“The Hidden Talents of Everyday Things”

Creative #habitdesign for Behavior Change

There are a lot of technologies being developed in the digital health/mobile technology landscape to address the problem of “medication adherence” (which of note, should be reframed as the problem of “poor healthcare design”). Lots of money has been invested in companies like Mango Health (Gamification for adherence), RxAnte (predictive algorithms for identifying adherence rates), and the Proteus Pill (the pill with a sensor that sends information to a mobile app when the pill hits the bottom of the stomach).

But we are getting push notification fatigue from our mobile phones, so I thought I would share 3 new creative uses of #habitdesign for Behavior Change that could be more effective and be implemented in a much less costly manner. Designer @kellianderson would call this:

Check out her amazing work in this TED talk!

Example #1: The use of passwords for #habitdesign

Check out this article by Mauricio Estrella: How a password changed my life.

He used passwords to remind him to change his behavior. Think about it, how many times do we type our passwords everyday multiple times a day?

He typed this everyday for a month:




And he describes its effects:

And guess what happened….I quit smoking overnight. This password was a painful one to type during that month, but doing it helped me to yell at myself in my mind, as I typed that statement. It motivated me to follow my monthly goal.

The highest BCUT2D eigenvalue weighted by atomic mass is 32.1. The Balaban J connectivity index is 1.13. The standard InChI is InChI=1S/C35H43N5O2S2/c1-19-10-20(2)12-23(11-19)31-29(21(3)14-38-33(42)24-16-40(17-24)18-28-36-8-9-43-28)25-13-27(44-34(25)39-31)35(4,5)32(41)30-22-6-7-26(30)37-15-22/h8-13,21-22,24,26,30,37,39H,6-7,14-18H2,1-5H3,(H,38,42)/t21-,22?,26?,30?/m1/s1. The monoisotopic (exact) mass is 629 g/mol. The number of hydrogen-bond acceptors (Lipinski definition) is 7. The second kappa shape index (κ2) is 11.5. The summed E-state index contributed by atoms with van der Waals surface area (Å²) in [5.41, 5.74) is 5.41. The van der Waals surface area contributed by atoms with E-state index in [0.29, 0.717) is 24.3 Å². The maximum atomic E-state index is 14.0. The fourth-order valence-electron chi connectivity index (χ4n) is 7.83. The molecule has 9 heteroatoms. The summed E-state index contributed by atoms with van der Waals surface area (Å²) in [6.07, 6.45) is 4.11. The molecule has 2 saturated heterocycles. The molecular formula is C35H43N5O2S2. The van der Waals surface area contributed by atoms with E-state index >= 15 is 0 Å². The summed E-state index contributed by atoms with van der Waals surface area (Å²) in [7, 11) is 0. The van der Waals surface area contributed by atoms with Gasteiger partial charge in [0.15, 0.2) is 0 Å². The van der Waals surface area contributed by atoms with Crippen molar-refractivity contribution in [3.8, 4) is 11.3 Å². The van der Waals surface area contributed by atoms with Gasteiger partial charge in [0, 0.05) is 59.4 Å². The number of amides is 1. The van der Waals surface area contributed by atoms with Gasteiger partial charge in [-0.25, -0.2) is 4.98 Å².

Example #2: Autocomplete Statements for #habitdesign

Luke Wrobleski sent this genius tweet:


What if you iPhone/Android had all sorts of autocomplete statements for when you are replying to an email or sending a tweet or Facebook post on your iPhone?



#keepupthegoodwork! (We always need more encouragement and less nagging reminders!)

Example #3: A coffeemaker for #habitdesign

I have to thank @Iodine for this example:


Who can live without their coffee in the morning? A much more effective reminder than a push notification from a mobile phone!

What creative examples do you have using the “hidden talents of everyday things?”

For more about creative applications of technology to address “poor healthcare design” check out this article of mine on the Pillpack Pharmacy!

I tweet and blog about design, healthcare, and innovation as “Doctor as Designer”. Follow me on Twitter and sign up for my newsletter.